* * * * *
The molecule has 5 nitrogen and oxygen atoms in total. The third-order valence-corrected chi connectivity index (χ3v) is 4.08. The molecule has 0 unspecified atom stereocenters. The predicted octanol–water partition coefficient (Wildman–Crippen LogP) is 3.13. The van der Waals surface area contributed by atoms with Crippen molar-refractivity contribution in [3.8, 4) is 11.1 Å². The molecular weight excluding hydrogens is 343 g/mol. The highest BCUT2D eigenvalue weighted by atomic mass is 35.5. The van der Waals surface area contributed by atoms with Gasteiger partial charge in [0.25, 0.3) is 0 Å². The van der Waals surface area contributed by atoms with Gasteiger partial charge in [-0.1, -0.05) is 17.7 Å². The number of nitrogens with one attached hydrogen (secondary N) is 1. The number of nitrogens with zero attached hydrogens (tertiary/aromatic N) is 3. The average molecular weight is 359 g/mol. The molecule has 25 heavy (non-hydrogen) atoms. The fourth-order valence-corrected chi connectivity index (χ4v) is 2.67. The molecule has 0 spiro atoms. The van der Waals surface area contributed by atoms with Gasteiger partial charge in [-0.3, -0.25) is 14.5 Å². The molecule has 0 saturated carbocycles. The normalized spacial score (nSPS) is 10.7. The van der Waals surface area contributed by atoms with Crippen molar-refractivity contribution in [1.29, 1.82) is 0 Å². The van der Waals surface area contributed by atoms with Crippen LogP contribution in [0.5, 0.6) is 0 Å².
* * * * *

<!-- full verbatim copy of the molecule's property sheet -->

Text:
The molecule has 5 nitrogen and oxygen atoms in total. The third-order valence-corrected chi connectivity index (χ3v) is 4.08. The molecule has 0 unspecified atom stereocenters. The predicted octanol–water partition coefficient (Wildman–Crippen LogP) is 3.13. The van der Waals surface area contributed by atoms with Crippen molar-refractivity contribution in [3.8, 4) is 11.1 Å². The molecular weight excluding hydrogens is 343 g/mol. The highest BCUT2D eigenvalue weighted by atomic mass is 35.5. The van der Waals surface area contributed by atoms with Gasteiger partial charge in [0.25, 0.3) is 0 Å². The van der Waals surface area contributed by atoms with Gasteiger partial charge in [-0.1, -0.05) is 17.7 Å². The number of nitrogens with one attached hydrogen (secondary N) is 1. The number of nitrogens with zero attached hydrogens (tertiary/aromatic N) is 3. The average molecular weight is 359 g/mol. The molecule has 25 heavy (non-hydrogen) atoms. The fourth-order valence-corrected chi connectivity index (χ4v) is 2.67. The molecule has 0 spiro atoms. The van der Waals surface area contributed by atoms with Gasteiger partial charge in [-0.3, -0.25) is 14.5 Å². The molecule has 0 saturated carbocycles. The normalized spacial score (nSPS) is 10.7. The van der Waals surface area contributed by atoms with Crippen molar-refractivity contribution in [1.29, 1.82) is 0 Å². The van der Waals surface area contributed by atoms with Crippen LogP contribution in [0.5, 0.6) is 0 Å².